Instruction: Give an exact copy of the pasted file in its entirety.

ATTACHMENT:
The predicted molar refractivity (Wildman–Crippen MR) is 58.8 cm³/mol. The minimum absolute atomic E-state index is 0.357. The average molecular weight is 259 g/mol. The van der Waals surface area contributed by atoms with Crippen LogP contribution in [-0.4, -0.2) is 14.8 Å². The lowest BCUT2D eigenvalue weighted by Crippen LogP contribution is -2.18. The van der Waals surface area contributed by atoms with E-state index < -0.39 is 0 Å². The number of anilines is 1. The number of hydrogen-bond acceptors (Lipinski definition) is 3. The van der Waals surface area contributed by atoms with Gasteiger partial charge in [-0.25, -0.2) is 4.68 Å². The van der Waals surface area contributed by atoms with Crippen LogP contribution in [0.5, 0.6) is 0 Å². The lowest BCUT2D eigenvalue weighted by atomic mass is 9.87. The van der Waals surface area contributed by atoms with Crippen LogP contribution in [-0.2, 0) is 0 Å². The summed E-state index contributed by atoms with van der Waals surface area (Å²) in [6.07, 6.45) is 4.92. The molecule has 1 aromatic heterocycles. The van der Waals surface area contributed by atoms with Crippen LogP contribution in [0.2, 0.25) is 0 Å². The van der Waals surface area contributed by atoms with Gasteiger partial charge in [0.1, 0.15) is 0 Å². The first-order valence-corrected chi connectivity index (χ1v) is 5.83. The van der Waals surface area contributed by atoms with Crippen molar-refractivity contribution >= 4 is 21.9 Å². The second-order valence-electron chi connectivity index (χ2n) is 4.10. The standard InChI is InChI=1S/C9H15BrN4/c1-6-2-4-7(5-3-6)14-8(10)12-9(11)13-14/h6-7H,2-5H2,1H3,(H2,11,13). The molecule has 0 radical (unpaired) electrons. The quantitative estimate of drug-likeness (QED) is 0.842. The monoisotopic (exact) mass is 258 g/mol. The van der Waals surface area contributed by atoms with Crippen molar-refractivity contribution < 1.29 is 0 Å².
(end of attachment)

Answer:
The predicted molar refractivity (Wildman–Crippen MR) is 58.8 cm³/mol. The minimum absolute atomic E-state index is 0.357. The average molecular weight is 259 g/mol. The van der Waals surface area contributed by atoms with Crippen LogP contribution in [-0.4, -0.2) is 14.8 Å². The lowest BCUT2D eigenvalue weighted by Crippen LogP contribution is -2.18. The van der Waals surface area contributed by atoms with E-state index < -0.39 is 0 Å². The number of anilines is 1. The number of hydrogen-bond acceptors (Lipinski definition) is 3. The van der Waals surface area contributed by atoms with Gasteiger partial charge in [-0.25, -0.2) is 4.68 Å². The van der Waals surface area contributed by atoms with Crippen LogP contribution in [0.5, 0.6) is 0 Å². The lowest BCUT2D eigenvalue weighted by atomic mass is 9.87. The van der Waals surface area contributed by atoms with Crippen LogP contribution in [-0.2, 0) is 0 Å². The summed E-state index contributed by atoms with van der Waals surface area (Å²) in [6.07, 6.45) is 4.92. The molecule has 1 aromatic heterocycles. The van der Waals surface area contributed by atoms with Crippen LogP contribution in [0.2, 0.25) is 0 Å². The van der Waals surface area contributed by atoms with Gasteiger partial charge in [0.1, 0.15) is 0 Å². The first-order valence-corrected chi connectivity index (χ1v) is 5.83. The van der Waals surface area contributed by atoms with Crippen molar-refractivity contribution >= 4 is 21.9 Å². The second-order valence-electron chi connectivity index (χ2n) is 4.10. The standard InChI is InChI=1S/C9H15BrN4/c1-6-2-4-7(5-3-6)14-8(10)12-9(11)13-14/h6-7H,2-5H2,1H3,(H2,11,13). The molecule has 0 radical (unpaired) electrons. The quantitative estimate of drug-likeness (QED) is 0.842. The monoisotopic (exact) mass is 258 g/mol. The van der Waals surface area contributed by atoms with Crippen molar-refractivity contribution < 1.29 is 0 Å².